Your Eminences; brother bishops, priests and deacons; fellow religious and friends,

I’ve been in our Archdiocese less than six months. I’d be foolish to try to sum up in a few words a life as long and as significant as Cardinal Bevilacqua’s. But I do think moments like these are important. They remind us that — in the end — we’re all of us equal in our mortality, in our baptism, and in the love God bears for us.

We’re each a mixture of success and failure, selfishness and self-giving. None of our titles or public reputation, for good or for ill, finally matters. The only thing that finally matters is to be a saint; and a saint is someone willing to love and forgive others as zealously as God loves and forgives us. Love is the measure of every life, and before we weigh anyone else on that scale, we first need to weigh ourselves. God is the only accurate judge. He’s also the most merciful.

Cardinal Bevilacqua was an extraordinary man of the Church. He loved his people. He loved Philadelphia. He carried the burden of leadership at a very painful time for Catholics in this country. He gave everything he had to his ministry as priest and bishop. So it’s right for us to be here today to remember the good that he accomplished and the thousands of lives he touched through his personal kindness.

To the family and many friends of His Eminence who are here today: Thank you for the love and support you gave him as he served the rest of us. To the public officials and persons from other faith communities who have joined us today: Thank you for honoring His Eminence and the Church he loved by your presence. And to everyone in the congregation, thank you for joining your prayers to ours that God will grant Cardinal Bevilacqua the joy of eternal life in his presence.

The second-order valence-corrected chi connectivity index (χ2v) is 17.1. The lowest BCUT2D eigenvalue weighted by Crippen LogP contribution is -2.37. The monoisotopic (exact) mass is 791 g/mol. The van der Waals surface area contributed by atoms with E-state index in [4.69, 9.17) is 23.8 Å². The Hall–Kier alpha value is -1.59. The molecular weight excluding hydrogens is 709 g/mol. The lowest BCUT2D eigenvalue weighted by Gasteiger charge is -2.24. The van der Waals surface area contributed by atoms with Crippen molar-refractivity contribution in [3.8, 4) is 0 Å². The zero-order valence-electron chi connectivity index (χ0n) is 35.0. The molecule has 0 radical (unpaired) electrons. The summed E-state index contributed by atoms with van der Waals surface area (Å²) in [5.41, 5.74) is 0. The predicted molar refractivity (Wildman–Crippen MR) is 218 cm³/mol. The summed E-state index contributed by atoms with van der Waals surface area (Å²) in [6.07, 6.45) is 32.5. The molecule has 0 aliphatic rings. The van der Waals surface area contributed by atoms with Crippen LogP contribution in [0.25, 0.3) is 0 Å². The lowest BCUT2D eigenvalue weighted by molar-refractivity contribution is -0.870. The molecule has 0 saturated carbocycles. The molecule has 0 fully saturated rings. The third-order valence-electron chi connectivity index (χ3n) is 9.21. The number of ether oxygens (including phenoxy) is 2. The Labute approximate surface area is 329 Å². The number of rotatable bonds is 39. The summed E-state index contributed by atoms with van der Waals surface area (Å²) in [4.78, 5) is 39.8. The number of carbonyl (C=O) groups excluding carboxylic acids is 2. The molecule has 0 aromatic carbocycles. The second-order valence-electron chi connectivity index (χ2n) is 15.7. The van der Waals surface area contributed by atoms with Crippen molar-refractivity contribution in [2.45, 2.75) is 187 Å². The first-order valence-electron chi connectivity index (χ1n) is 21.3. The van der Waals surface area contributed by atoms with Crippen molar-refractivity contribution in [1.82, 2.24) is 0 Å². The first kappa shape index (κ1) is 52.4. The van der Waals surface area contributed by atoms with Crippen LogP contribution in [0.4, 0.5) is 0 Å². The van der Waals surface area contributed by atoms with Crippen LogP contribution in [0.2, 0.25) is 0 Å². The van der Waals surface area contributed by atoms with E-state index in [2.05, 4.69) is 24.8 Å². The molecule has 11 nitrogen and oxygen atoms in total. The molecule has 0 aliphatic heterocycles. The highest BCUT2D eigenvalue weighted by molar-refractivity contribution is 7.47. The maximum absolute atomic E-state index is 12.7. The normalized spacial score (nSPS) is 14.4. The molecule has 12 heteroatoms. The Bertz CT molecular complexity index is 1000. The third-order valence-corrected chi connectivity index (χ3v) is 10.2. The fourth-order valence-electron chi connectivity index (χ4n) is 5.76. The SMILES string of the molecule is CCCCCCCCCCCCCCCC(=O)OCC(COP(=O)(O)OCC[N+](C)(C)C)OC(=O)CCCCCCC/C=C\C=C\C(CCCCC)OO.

Every book has places where a chapter ends and a new one begins. The work of witnessing what it means to be a disciple — what it really means to be a Catholic in practice, and not just in name — now belongs to us. When God said to Francis of Assisi, “repair my house,” he was speaking to all of us. We can dwell in the past, or we can renew the Church with our lives and our love.

It’s up to us. The work is now in our hands.

There’s a line in the novel The Bridge of San Luis Rey that we should all keep close to our hearts: “In love, our very mistakes don’t seem to be able to last long.” We thank God for the life of Cardinal Bevilacqua and commend him to the Lord he served with such deep dedication. And when we leave here today, let’s forgive each other, and love the Church, and support each other as believers and brothers and sisters — and begin again.